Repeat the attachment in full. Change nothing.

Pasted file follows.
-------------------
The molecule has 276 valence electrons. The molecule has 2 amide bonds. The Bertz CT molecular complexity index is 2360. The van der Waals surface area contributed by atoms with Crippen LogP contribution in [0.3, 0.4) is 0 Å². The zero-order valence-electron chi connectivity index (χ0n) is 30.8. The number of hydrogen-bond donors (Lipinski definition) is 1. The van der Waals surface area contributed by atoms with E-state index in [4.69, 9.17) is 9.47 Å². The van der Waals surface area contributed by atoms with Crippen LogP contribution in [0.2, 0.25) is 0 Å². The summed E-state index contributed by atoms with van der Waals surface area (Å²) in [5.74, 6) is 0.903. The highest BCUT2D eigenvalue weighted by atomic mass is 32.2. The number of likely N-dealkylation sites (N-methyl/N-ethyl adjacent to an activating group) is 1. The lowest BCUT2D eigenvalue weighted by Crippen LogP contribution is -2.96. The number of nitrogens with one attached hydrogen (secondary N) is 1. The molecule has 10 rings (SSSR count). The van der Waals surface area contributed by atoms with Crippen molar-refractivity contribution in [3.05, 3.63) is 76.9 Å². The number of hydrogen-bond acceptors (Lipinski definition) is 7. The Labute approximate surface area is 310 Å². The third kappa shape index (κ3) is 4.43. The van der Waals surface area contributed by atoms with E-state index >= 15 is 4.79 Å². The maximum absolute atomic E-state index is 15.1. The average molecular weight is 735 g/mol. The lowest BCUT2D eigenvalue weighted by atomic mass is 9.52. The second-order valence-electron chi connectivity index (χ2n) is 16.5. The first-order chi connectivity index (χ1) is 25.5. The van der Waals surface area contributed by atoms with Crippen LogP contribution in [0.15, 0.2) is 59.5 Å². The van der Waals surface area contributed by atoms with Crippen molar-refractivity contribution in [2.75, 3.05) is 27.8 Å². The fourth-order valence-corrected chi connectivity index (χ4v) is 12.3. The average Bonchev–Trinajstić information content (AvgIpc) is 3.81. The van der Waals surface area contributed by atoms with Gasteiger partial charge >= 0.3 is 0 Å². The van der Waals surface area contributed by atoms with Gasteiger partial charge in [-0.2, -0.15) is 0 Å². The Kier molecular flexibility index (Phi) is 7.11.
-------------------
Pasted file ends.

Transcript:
The molecule has 276 valence electrons. The molecule has 2 amide bonds. The Bertz CT molecular complexity index is 2360. The van der Waals surface area contributed by atoms with Crippen LogP contribution in [0.3, 0.4) is 0 Å². The zero-order valence-electron chi connectivity index (χ0n) is 30.8. The number of hydrogen-bond donors (Lipinski definition) is 1. The van der Waals surface area contributed by atoms with E-state index in [4.69, 9.17) is 9.47 Å². The van der Waals surface area contributed by atoms with Crippen LogP contribution in [0.2, 0.25) is 0 Å². The summed E-state index contributed by atoms with van der Waals surface area (Å²) in [5.74, 6) is 0.903. The highest BCUT2D eigenvalue weighted by atomic mass is 32.2. The number of likely N-dealkylation sites (N-methyl/N-ethyl adjacent to an activating group) is 1. The lowest BCUT2D eigenvalue weighted by Crippen LogP contribution is -2.96. The number of nitrogens with one attached hydrogen (secondary N) is 1. The molecule has 10 rings (SSSR count). The van der Waals surface area contributed by atoms with Crippen molar-refractivity contribution in [3.05, 3.63) is 76.9 Å². The number of hydrogen-bond acceptors (Lipinski definition) is 7. The Labute approximate surface area is 310 Å². The third kappa shape index (κ3) is 4.43. The van der Waals surface area contributed by atoms with E-state index >= 15 is 4.79 Å². The maximum absolute atomic E-state index is 15.1. The average molecular weight is 735 g/mol. The lowest BCUT2D eigenvalue weighted by atomic mass is 9.52. The second-order valence-electron chi connectivity index (χ2n) is 16.5. The first-order chi connectivity index (χ1) is 25.5. The van der Waals surface area contributed by atoms with Crippen LogP contribution in [0.15, 0.2) is 59.5 Å². The van der Waals surface area contributed by atoms with Crippen molar-refractivity contribution in [2.75, 3.05) is 27.8 Å². The fourth-order valence-corrected chi connectivity index (χ4v) is 12.3. The average Bonchev–Trinajstić information content (AvgIpc) is 3.81. The van der Waals surface area contributed by atoms with Gasteiger partial charge >= 0.3 is 0 Å². The van der Waals surface area contributed by atoms with Gasteiger partial charge in [-0.2, -0.15) is 0 Å². The Kier molecular flexibility index (Phi) is 7.11.